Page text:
Oregon’s unemployment rate dropped from 5.8 percent in May, as revised, to 5.6 percent in June.
Oregon’s unemployment rate has gradually declined each month this year, after ending last year at 6.3 percent. Meanwhile, the U.S. unemployment rate ticked up from 5.8 percent in May to 5.9 percent in June.
Despite the recent declines in Oregon’s unemployment rate, a large group of the unemployed have had difficulty regaining employment,, according to the Oregon Department of Employment. The number of Oregonians unemployed for 52 weeks or more remains elevated at about 40,000 in June, compared with an average of about 8,000 during the three years prior to the recession.
In Oregon, nonfarm payroll employment grew by 7,500 in June, following monthly gains averaging 10,100 in the prior five months. Monthly gains in June were largest in health care and social assistance (+2,400 jobs); other services (+1,700); transportation, warehousing, and utilities (+1,000); leisure and hospitality (+1,000); and wholesale trade (+800). Only one major industry shed more than 300 jobs in June: construction (-900).
Leisure and hospitality accounts for the bulk of Oregon’s jobs not recovered since early 2020. It employed 169,500 in June, and added only 1,500 jobs in the most recent three months. The industry is still 46,800 jobs (-22 percent) below its peak month of February 2020, so it accounts for 45 percent of overall nonfarm payroll jobs yet to recover from Oregon’s pre-recession peak.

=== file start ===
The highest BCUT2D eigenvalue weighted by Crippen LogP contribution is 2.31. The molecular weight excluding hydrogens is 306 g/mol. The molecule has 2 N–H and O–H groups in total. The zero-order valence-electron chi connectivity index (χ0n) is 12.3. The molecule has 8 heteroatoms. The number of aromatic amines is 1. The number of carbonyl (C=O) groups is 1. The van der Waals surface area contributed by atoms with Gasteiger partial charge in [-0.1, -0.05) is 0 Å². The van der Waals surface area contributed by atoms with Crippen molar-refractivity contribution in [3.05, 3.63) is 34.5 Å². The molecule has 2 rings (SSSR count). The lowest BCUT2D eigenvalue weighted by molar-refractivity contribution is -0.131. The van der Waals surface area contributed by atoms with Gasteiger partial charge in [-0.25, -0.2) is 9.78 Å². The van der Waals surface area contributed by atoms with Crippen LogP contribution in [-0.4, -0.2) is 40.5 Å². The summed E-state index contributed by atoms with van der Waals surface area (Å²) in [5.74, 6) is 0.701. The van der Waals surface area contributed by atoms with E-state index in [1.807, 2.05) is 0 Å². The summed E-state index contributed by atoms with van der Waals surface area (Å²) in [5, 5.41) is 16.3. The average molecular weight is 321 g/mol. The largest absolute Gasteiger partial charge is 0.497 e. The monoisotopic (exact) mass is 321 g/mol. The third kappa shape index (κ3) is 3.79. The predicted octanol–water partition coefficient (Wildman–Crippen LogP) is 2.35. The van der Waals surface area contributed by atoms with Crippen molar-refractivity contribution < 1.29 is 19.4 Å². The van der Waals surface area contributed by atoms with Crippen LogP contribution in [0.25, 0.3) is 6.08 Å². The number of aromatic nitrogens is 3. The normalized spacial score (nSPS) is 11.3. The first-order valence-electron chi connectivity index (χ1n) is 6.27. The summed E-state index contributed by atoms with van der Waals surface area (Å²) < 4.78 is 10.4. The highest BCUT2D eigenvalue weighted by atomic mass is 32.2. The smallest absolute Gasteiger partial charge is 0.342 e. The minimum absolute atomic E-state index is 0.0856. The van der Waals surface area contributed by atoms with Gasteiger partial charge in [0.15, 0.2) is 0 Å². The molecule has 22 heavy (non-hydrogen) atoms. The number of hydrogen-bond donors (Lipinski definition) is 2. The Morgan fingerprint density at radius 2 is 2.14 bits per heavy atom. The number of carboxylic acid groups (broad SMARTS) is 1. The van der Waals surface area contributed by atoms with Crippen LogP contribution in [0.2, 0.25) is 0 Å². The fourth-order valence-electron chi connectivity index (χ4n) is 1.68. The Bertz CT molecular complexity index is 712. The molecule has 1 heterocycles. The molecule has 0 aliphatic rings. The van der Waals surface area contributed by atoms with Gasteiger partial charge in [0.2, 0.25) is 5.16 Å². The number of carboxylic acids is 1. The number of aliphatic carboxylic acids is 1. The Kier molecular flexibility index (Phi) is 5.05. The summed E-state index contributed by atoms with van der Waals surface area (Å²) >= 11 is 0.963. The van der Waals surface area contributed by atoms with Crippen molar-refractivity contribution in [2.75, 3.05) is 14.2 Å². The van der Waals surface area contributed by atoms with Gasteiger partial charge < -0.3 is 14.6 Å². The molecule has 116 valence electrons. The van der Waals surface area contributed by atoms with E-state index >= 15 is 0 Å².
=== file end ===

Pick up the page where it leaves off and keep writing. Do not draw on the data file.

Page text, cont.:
Local government employed 208,900 in June, which was 21,400 jobs below its pre-pandemic employment level of 230,300 in February 2020. With jobs still down by 9 percent, this industry has experienced the second largest percent reduction in that time, behind only leisure and hospitality.
Manufacturing employed 182,100 in June and remains substantially below its pre-recession total of 195,800 in February 2020. The industry was slowly declining in the second half of 2019, then plunged 15,700 jobs at the outset of the COVID recession. The manufacturing industries dropping the largest percentage over the past 24 months include primary metals manufacturing (-3,300 jobs, or 36 percent), transportation equipment manufacturing (-2,100, or 16 percent) and fabricated metals manufacturing (-1,500, or percent).
While most major industries still employ fewer workers than in February 2020, two industries increased their employment levels throughout the past couple of years. Transportation, warehousing, and utilities added 4,400 jobs, or 6 percent, since prior to the recession. Similarly, state government gained 1,500 jobs, or 4 percent, in that time. Professional and technical services has also grown and now employs 3,100 jobs, or 3 percent, more than its pre-recession peak.